George W. Bush, one month after the beginning of the Iraqi war, said that « the world is safer now », but Dianne Feinstein, Senate Intelligence Committee Chairwoman (who is also heading the production of the incoming “Torture Report”), answered to him in 2013, saying that “America is less safe from terrorism today than it has been in recent years”. After 2001, the numbers of incidents and fatalities from terrorist incidents has quadrupled, from 982 incidents and 3 823 fatalities in 2002, to 4 564 incidents and 7 473 fatalities in 2011. And Iraq is the first victim of these attacks. On Sunday 24 August, for instance, 44 persons have been killed in Iraq. 1 203 civilians have been killed in August 2014, according to website Iraq Body Count. In total, between 127 822 and 143 110 civilians have died in the country since the 2003 invasion. In 2013, global terrorism again rose 43% according to a US State Department report. All of the countries that have been invaded by the USA, and their regional allies, like Pakistan, as well, have been the breeding ground for more terrorism than the « war on terror » would have ever managed to curb. The US “war on terrorism” has failed to create the conditions for peace, and furthermore has increased the terrorist risk in the world. The emergence of the Islamic State is the last proof of this failure, and it was only possible because the US intervention left Iraq in a much, much worse shape than it was before.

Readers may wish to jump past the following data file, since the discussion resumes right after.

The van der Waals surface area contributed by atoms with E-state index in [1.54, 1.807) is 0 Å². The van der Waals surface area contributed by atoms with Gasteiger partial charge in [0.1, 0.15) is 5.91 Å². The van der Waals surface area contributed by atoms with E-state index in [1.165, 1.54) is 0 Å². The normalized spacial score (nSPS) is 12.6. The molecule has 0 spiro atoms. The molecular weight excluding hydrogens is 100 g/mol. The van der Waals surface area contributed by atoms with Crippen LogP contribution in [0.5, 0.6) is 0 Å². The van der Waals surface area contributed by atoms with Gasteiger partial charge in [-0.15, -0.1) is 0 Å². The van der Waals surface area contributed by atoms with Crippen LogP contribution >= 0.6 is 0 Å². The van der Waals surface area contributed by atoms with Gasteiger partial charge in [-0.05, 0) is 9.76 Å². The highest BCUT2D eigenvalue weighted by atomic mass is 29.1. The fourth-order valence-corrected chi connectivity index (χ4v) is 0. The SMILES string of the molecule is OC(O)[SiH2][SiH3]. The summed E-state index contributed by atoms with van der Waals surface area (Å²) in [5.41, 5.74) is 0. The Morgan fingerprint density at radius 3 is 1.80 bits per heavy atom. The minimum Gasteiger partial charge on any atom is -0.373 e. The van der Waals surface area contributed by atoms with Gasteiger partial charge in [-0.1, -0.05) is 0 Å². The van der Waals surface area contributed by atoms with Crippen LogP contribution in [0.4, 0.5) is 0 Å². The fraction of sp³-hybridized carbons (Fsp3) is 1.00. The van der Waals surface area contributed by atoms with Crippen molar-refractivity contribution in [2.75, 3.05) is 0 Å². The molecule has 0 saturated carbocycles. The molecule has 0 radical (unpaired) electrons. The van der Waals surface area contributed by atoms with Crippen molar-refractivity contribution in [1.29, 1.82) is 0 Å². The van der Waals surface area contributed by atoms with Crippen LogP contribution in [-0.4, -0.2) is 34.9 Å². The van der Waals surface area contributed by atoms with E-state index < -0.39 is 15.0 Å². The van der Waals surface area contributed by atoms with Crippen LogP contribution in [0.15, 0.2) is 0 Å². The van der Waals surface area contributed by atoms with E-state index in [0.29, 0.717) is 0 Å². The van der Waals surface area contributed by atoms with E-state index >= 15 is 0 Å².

In a scenario that may remind some of the 1980 – 1988 Iran – Irak conflict, commentators of the ongoing ISIS assault on Northern Iraq are suggesting Shi'a Iran is the best positioned to intervene in Iraq by supporting Shi'a proxy militias and even sending special forces. Iraqi Shi'as may also be tempted to think their army abandoned them and be willing to demand protection to militias such as the Mahdi Army, which killed many Sunni Iraqis in 2005 and 2006. Ali Al-Sistani, Iraq's most senior Shi'a cleric, has already issued a call to arms to all Shi'as during Friday's prayers. Thousands are reported to have already joined Shi'a militias to defend Bagdad. ISIS fighters vowed to take Bagdad and to continue south to the sacred cities of the Shi'a, which are visited by millions of pilgrims each year.
Sunni militants have seized control of most of the center and of the south of Iraq's second city, Mosul, while police officers and army soldiers fled the town, leaving weapons, vehicles and even their uniforms to the gunmen. 500 000 of the 2,5 million inhabitants of the city have taken the roads to flee the fightings, according to the International Organisation of Migrations.